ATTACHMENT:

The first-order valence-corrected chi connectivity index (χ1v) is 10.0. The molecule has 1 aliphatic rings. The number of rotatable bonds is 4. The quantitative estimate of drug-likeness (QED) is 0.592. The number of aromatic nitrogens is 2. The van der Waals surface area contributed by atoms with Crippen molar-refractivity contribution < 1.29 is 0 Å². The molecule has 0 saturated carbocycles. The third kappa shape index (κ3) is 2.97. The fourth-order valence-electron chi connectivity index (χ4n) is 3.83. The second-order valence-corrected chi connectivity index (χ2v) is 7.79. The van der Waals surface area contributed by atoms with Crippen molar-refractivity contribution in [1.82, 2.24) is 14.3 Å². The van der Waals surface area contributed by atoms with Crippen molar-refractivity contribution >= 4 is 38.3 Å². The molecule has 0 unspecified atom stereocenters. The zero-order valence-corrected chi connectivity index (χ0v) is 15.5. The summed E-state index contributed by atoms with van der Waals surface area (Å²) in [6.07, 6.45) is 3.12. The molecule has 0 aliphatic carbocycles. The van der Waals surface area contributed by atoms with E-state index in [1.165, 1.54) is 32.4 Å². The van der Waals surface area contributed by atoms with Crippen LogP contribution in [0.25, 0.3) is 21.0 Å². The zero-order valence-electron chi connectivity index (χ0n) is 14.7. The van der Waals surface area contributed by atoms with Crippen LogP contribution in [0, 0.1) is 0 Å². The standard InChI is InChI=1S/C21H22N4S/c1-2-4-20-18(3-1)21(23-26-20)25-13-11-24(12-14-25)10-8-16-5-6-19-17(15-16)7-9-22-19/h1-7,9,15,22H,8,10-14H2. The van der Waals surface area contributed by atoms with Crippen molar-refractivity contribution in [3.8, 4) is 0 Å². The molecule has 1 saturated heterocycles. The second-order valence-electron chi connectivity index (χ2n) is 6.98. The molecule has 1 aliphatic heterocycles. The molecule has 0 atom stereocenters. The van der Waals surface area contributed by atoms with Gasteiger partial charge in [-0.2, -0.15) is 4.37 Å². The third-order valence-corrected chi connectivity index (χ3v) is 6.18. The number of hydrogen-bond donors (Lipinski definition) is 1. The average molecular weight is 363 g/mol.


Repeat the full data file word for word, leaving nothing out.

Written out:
The first-order valence-corrected chi connectivity index (χ1v) is 10.0. The molecule has 1 aliphatic rings. The number of rotatable bonds is 4. The quantitative estimate of drug-likeness (QED) is 0.592. The number of aromatic nitrogens is 2. The van der Waals surface area contributed by atoms with Crippen molar-refractivity contribution < 1.29 is 0 Å². The molecule has 0 saturated carbocycles. The third kappa shape index (κ3) is 2.97. The fourth-order valence-electron chi connectivity index (χ4n) is 3.83. The second-order valence-corrected chi connectivity index (χ2v) is 7.79. The van der Waals surface area contributed by atoms with Crippen molar-refractivity contribution in [1.82, 2.24) is 14.3 Å². The van der Waals surface area contributed by atoms with Crippen molar-refractivity contribution >= 4 is 38.3 Å². The molecule has 0 unspecified atom stereocenters. The zero-order valence-corrected chi connectivity index (χ0v) is 15.5. The summed E-state index contributed by atoms with van der Waals surface area (Å²) in [6.07, 6.45) is 3.12. The molecule has 0 aliphatic carbocycles. The van der Waals surface area contributed by atoms with E-state index in [1.165, 1.54) is 32.4 Å². The van der Waals surface area contributed by atoms with Crippen LogP contribution in [0.25, 0.3) is 21.0 Å². The zero-order valence-electron chi connectivity index (χ0n) is 14.7. The van der Waals surface area contributed by atoms with Crippen LogP contribution in [0, 0.1) is 0 Å². The standard InChI is InChI=1S/C21H22N4S/c1-2-4-20-18(3-1)21(23-26-20)25-13-11-24(12-14-25)10-8-16-5-6-19-17(15-16)7-9-22-19/h1-7,9,15,22H,8,10-14H2. The van der Waals surface area contributed by atoms with Crippen molar-refractivity contribution in [3.8, 4) is 0 Å². The molecule has 1 saturated heterocycles. The second-order valence-electron chi connectivity index (χ2n) is 6.98. The molecule has 1 aliphatic heterocycles. The molecule has 0 atom stereocenters. The van der Waals surface area contributed by atoms with Gasteiger partial charge in [-0.2, -0.15) is 4.37 Å². The third-order valence-corrected chi connectivity index (χ3v) is 6.18. The number of hydrogen-bond donors (Lipinski definition) is 1. The average molecular weight is 363 g/mol.